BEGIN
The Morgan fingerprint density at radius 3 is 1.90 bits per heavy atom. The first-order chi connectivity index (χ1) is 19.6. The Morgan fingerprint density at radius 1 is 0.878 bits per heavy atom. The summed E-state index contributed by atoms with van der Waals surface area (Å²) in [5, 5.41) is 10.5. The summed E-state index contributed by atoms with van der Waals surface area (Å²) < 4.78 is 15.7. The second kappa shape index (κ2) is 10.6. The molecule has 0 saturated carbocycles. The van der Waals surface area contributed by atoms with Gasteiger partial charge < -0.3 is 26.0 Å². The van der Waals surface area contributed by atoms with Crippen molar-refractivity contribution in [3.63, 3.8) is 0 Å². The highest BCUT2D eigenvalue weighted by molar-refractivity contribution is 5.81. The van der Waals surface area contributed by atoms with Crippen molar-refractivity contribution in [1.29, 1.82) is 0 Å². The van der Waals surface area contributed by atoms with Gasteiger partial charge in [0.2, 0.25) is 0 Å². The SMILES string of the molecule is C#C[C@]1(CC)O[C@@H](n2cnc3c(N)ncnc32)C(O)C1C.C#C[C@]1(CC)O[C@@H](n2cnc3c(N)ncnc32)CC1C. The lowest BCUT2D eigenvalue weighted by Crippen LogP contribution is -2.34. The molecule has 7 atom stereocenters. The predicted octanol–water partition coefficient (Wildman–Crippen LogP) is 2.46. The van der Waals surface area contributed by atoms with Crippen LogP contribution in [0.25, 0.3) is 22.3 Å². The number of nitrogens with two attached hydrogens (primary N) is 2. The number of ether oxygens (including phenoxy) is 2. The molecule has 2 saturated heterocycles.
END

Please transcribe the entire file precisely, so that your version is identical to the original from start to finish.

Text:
The Morgan fingerprint density at radius 3 is 1.90 bits per heavy atom. The first-order chi connectivity index (χ1) is 19.6. The Morgan fingerprint density at radius 1 is 0.878 bits per heavy atom. The summed E-state index contributed by atoms with van der Waals surface area (Å²) in [5, 5.41) is 10.5. The summed E-state index contributed by atoms with van der Waals surface area (Å²) < 4.78 is 15.7. The second kappa shape index (κ2) is 10.6. The molecule has 0 saturated carbocycles. The van der Waals surface area contributed by atoms with Gasteiger partial charge < -0.3 is 26.0 Å². The van der Waals surface area contributed by atoms with Crippen molar-refractivity contribution in [3.63, 3.8) is 0 Å². The highest BCUT2D eigenvalue weighted by molar-refractivity contribution is 5.81. The van der Waals surface area contributed by atoms with Crippen molar-refractivity contribution in [1.29, 1.82) is 0 Å². The van der Waals surface area contributed by atoms with Gasteiger partial charge in [0.2, 0.25) is 0 Å². The SMILES string of the molecule is C#C[C@]1(CC)O[C@@H](n2cnc3c(N)ncnc32)C(O)C1C.C#C[C@]1(CC)O[C@@H](n2cnc3c(N)ncnc32)CC1C. The lowest BCUT2D eigenvalue weighted by Crippen LogP contribution is -2.34. The molecule has 7 atom stereocenters. The predicted octanol–water partition coefficient (Wildman–Crippen LogP) is 2.46. The van der Waals surface area contributed by atoms with Crippen LogP contribution in [0.25, 0.3) is 22.3 Å². The number of nitrogens with two attached hydrogens (primary N) is 2. The number of ether oxygens (including phenoxy) is 2. The molecule has 2 saturated heterocycles.